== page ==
Pubdate: Wed, 26 Aug 2015
Source: East Bay Express (CA)
Column: Legalization Nation
Copyright: 2015 East Bay Express
Author: David Downs


The most credible effort is late out of the gate, while campaign 
warchests are missing in action. Meanwhile, California lawmakers are 
rushing to write rules for medical pot.

In 439 days, Californians are expected to cast a historic vote on an 
initiative legalizing cannabis for recreational adult use. But the 
text of that initiative and the hard proof that activists have the 
$20 million necessary to campaign for it have yet to materialize.

The California Secretary of State's Office suggested July 7 as the 
last day to submit a measure to the state attorney general and 
request an official title and summary for a November 2016 ballot 
measure. But the leading coalition will not file an initiative until 
some time in early September, said Dale Sky Jones, chancellor of 
Oaksterdam University in Oakland and chair of what's referred to as 
ReformCA - the post-Proposition 19 coalition that includes the most 
effective, major reform groups: Drug Policy Alliance, Marijuana 
Policy Project, and the American Civil Liberties Union.

Lieutenant Governor Gavin Newsom confirmed that he will lead the 
ReformCA effort on August 7 on HBO's Real Time with Bill Maher. 
Newsom is the head of a steering committee for a blue ribbon 
commission on cannabis legalization that released its findings in 
July. Incorporating those findings delayed ReformCA's initiative, 
Jones said. "We wanted to ensure our language was well within the 
parameters [of the commission's report], so that slowed us down a 
bit," she said.

Collaboration has also slowed down the effort, she added. "We care 
more about getting the policy exactly right. We realize if we're a 
little late, it's going to be a little harder. It's going to be worth 
the extra effort to get it right."

Marijuana Policy Project communications director Mason Tvert, who 
helped legalize cannabis in Colorado, agreed. "I would take a good 
initiative and three hundred days of campaigning over a sub-par 
initiative and five hundred days of campaigning - any day," he said.

Polls suggest that a majority of Californians support taxing and 
regulating cannabis like alcohol, but the details of schemes 
presented to date divide voters. ReformCA hopes to assuage critics on 
the left and right, but zealous reformers have already begun 
smack-talking and filing their own initiatives.

Moreover, good ballot language is just ink on paper without the 
estimated $20 million needed to run an effective campaign in a 
massive state of 38 million people. And according to a search of 
state records for campaign filings of $5,000 or more to committees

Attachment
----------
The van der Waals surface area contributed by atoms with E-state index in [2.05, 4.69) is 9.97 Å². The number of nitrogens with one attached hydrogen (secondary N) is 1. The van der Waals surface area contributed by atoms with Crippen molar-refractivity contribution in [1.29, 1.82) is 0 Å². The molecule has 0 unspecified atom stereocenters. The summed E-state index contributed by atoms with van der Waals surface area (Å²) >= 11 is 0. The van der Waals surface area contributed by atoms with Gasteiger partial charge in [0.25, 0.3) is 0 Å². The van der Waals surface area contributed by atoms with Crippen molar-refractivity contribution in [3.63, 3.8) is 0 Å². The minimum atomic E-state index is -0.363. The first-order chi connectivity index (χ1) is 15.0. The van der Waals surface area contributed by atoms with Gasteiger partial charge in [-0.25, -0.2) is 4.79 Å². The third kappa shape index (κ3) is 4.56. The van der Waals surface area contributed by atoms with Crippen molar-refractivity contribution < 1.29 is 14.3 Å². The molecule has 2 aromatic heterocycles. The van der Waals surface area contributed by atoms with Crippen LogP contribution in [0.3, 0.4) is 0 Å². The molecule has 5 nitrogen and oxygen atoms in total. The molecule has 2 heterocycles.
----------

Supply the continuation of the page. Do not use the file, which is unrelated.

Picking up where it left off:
supporting ballot measures, as of right now, there effectively is no 
legalization effort in California. Campaign finance reports for the 
period of January 1 through June 30 were due July 31.

In April, marijuana technology entrepreneur Justin Hartfield parked 
$1 million in a committee to support a middle-of-the-road effort. But 
other than that, the Secretary of State's website reports no other 
substantial donations to legalization committees.

Jones of ReformCA, however, said it's still early and there's no 
reason to worry. "We will have the resources to qualify ... and run a 
robust, winning campaign," she said. "We haven't started the direct 
political action portion yet."

Regulations Coming?

California is close to getting historic medical marijuana regulations 
- - again. East Bay Assemblymember Rob Bonta's AB 266 is in the Senate 
Appropriations Committee. A bill made it this far last year before 
lawmakers balked at its nebulous cost and shape. This year, a 
committee analysis again questions the bill's $20 million pricetag 
and the ability of a half-dozen state agencies to work together as 
marijuana regulators.

Personal and caregiver rights to possess and sometimes grow cannabis 
under Prop 215 cannot be touched under any new legislation. In 
Bonta's bill, all "commercial" cannabis activity would need a license 
and "any" pot activity not related to personal or caregiver use would 
be deemed "commercial." "Collectives" would be banned. Delivery 
services not associated with a brick-and-mortar dispensary would also 
be prohibited.

Cities would still be allowed to ban dispensaries or cultivation - a 
provision that advocates hate. However, the industry would be able to 
legally take profits for the first time. "AB 266 will finally give 
clarity as to what is legal for local lawmakers, regulators, and law 
enforcement. That is likely to expand access to communities where 
lawmakers have been reluctant to move forward without a greenlight 
from the state," stated Don Duncan, for Americans for Safe Access, 
which supports the bill.

Some pot entrepreneurs also question the proposed tiny caps on farm 
sizes, and the ban on vertically integrating a farm, processor, and 
store. Stephen DeAngelo, head of Harborside Health Center in Oakland, 
called the proposed rules unworkably complex and out of touch.

AB 266 also calls for dual local and state licensing that - unlike 
alcohol - creates structural incentives for local corruption in the 
permit awards process, said attorney Matt Kumin, for advocates 
California Cannabis Voice. He said that compared to local officials, 
"It's much harder to bribe [California's Department of Alcoholic 
Beverage Control]."

AB 266 is scheduled to be approved for a full Senate floor vote or 
die in committee for the year on Thursday, August 27.
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MAP posted-by: Jay Bergstrom